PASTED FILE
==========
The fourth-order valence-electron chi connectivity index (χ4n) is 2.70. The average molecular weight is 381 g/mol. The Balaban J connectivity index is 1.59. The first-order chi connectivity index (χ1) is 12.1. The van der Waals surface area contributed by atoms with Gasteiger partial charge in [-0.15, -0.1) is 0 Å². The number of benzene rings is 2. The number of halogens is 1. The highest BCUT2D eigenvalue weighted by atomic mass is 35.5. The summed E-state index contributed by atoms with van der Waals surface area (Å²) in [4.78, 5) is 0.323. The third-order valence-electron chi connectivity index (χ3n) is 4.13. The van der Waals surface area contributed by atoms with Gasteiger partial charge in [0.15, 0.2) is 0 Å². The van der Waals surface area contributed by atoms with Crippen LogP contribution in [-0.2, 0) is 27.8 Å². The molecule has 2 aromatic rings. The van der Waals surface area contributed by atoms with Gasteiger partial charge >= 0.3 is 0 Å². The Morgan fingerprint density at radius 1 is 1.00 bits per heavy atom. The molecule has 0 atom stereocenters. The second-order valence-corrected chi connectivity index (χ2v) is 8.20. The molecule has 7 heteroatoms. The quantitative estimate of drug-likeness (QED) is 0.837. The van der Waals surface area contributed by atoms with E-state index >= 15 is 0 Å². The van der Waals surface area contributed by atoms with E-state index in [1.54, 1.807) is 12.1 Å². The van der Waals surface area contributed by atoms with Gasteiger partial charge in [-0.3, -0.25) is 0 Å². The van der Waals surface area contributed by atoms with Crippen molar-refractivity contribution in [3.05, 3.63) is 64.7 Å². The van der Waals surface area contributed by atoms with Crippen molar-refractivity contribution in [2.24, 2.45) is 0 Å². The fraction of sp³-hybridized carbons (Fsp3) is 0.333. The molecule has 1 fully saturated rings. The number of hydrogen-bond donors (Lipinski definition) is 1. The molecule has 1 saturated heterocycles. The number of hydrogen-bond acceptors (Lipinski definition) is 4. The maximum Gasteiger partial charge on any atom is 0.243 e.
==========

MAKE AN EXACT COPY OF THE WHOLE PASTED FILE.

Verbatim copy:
The fourth-order valence-electron chi connectivity index (χ4n) is 2.70. The average molecular weight is 381 g/mol. The Balaban J connectivity index is 1.59. The first-order chi connectivity index (χ1) is 12.1. The van der Waals surface area contributed by atoms with Gasteiger partial charge in [-0.15, -0.1) is 0 Å². The number of benzene rings is 2. The number of halogens is 1. The highest BCUT2D eigenvalue weighted by atomic mass is 35.5. The summed E-state index contributed by atoms with van der Waals surface area (Å²) in [4.78, 5) is 0.323. The third-order valence-electron chi connectivity index (χ3n) is 4.13. The van der Waals surface area contributed by atoms with Gasteiger partial charge in [0.15, 0.2) is 0 Å². The van der Waals surface area contributed by atoms with Crippen LogP contribution in [-0.2, 0) is 27.8 Å². The molecule has 2 aromatic rings. The van der Waals surface area contributed by atoms with Gasteiger partial charge >= 0.3 is 0 Å². The Morgan fingerprint density at radius 1 is 1.00 bits per heavy atom. The molecule has 0 atom stereocenters. The second-order valence-corrected chi connectivity index (χ2v) is 8.20. The molecule has 7 heteroatoms. The quantitative estimate of drug-likeness (QED) is 0.837. The van der Waals surface area contributed by atoms with E-state index >= 15 is 0 Å². The van der Waals surface area contributed by atoms with E-state index in [1.54, 1.807) is 12.1 Å². The van der Waals surface area contributed by atoms with Gasteiger partial charge in [-0.3, -0.25) is 0 Å². The van der Waals surface area contributed by atoms with Crippen molar-refractivity contribution in [3.05, 3.63) is 64.7 Å². The van der Waals surface area contributed by atoms with Crippen molar-refractivity contribution in [2.24, 2.45) is 0 Å². The fraction of sp³-hybridized carbons (Fsp3) is 0.333. The molecule has 1 fully saturated rings. The number of hydrogen-bond donors (Lipinski definition) is 1. The molecule has 1 saturated heterocycles. The number of hydrogen-bond acceptors (Lipinski definition) is 4. The maximum Gasteiger partial charge on any atom is 0.243 e.